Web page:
Traditional Japanese tea house celebrates 50 years at UH Mānoa
For half a century, the University of Hawaii in Manoa has taught thousands of students the art of the Japanese tea ceremony in a traditional tea house. The structure sits under sprawling trees in the scenic East-West Center Japanese Garden, where you can hear the faint sound of a bubbling koi pond. The zen atmosphere helps put students in a meditative state of mind before entering Jaku’an, the name of the Japanese tea house, which means “hut of tranquility”.
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The centuries-old structure was erected in 1972, after Genshitsu Sen, a 15th generation grand tea master, commissioned the construction of a chashitsu (authentic tea ceremony house) at Hawaii. First built in Japan and reassembled in HawaiiSen donated the structure to uh in an effort to carry out his life’s mission of fostering peace through the teaching of the tea ceremony.
“The teahouse is tranquil and separates us from our hectic daily lives, allowing us to reflect on ourselves,” said Akiko Onoa uh Mānoa instructor who teaches the Workshop on the way of tea. “Through this beautiful art form, we learn to be humble and to be respectful to nature and to each other.”
Way of Tea
The uh Mānoa has been offering courses in the path of tea ceremony since the 1970s, allowing students to study this deeply respected practice and its role in the history and culture of Japan. Ono worked alongside late tea ceremony instructor Urasenke Yoshibumi Ogawawho framed uh Mānoa students inside the tatami (straw mat) structure lined for more than 40 years. Ono has since taken up the torch, passing on Ogawa’s knowledge and the deeply rooted tradition of Japanese tea.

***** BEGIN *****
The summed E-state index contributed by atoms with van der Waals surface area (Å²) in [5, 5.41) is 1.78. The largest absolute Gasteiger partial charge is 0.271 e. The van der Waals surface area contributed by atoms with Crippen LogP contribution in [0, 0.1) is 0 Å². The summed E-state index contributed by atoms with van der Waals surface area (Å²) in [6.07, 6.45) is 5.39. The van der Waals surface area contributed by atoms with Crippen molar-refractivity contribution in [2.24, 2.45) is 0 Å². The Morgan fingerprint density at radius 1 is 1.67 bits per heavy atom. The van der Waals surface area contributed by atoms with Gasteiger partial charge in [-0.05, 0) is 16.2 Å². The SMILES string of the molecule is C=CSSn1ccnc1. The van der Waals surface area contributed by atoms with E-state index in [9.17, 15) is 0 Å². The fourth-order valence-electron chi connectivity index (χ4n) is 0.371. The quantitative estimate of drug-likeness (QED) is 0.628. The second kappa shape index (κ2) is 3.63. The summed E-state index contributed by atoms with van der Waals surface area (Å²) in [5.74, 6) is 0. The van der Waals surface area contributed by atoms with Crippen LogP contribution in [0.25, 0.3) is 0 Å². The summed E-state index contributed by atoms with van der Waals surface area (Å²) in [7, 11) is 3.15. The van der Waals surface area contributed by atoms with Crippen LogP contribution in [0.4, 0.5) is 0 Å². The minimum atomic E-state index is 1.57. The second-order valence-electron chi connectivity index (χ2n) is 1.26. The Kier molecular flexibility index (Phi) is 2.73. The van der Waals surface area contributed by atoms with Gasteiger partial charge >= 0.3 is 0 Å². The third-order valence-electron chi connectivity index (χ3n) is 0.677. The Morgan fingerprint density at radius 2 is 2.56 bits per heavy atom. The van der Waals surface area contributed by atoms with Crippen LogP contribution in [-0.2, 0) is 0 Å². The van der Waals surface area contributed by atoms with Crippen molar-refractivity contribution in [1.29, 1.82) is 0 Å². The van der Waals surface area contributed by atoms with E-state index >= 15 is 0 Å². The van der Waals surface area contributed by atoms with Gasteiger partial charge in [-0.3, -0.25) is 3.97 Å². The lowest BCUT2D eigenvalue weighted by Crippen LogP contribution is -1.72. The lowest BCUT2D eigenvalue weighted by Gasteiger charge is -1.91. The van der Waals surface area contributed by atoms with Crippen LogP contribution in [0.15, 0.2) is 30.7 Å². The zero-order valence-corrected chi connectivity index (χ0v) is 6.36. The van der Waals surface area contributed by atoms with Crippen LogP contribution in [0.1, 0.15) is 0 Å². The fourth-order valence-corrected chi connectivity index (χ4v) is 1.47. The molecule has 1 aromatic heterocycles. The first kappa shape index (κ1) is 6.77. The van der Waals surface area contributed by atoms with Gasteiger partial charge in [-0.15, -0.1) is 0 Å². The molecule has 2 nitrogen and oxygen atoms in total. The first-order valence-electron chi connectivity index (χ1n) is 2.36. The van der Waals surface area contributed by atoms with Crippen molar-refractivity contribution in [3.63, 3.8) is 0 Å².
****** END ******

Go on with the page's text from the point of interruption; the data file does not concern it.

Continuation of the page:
“At teas, you see hospitality expressed in so many ways through so many things,” Ono explained. “I would like my students to notice the little things around them, even if they seem insignificant at first sight, and learn to use their five senses fully to appreciate what they experience on a daily basis. »
Satsuma gayassociate director of Center for Japanese Studies fondly remembers taking the campus Way of Tea in Japanese History and Culture course as an undergraduate student in the mid-1980s.
“It was a wonderful experience to learn in an authentic teahouse,” Satsuma said. “At that time, I hadn’t visited Japan yet, so this experience in Jaku’an was like a window into the culture.”
In 2015, Jaku’an celebrated a reopening after undergoing renovations funded by Sen.
CJS is part of the uh Manoa Sschool of pacific and asian studies in the College of Arts, Languages and Letters.
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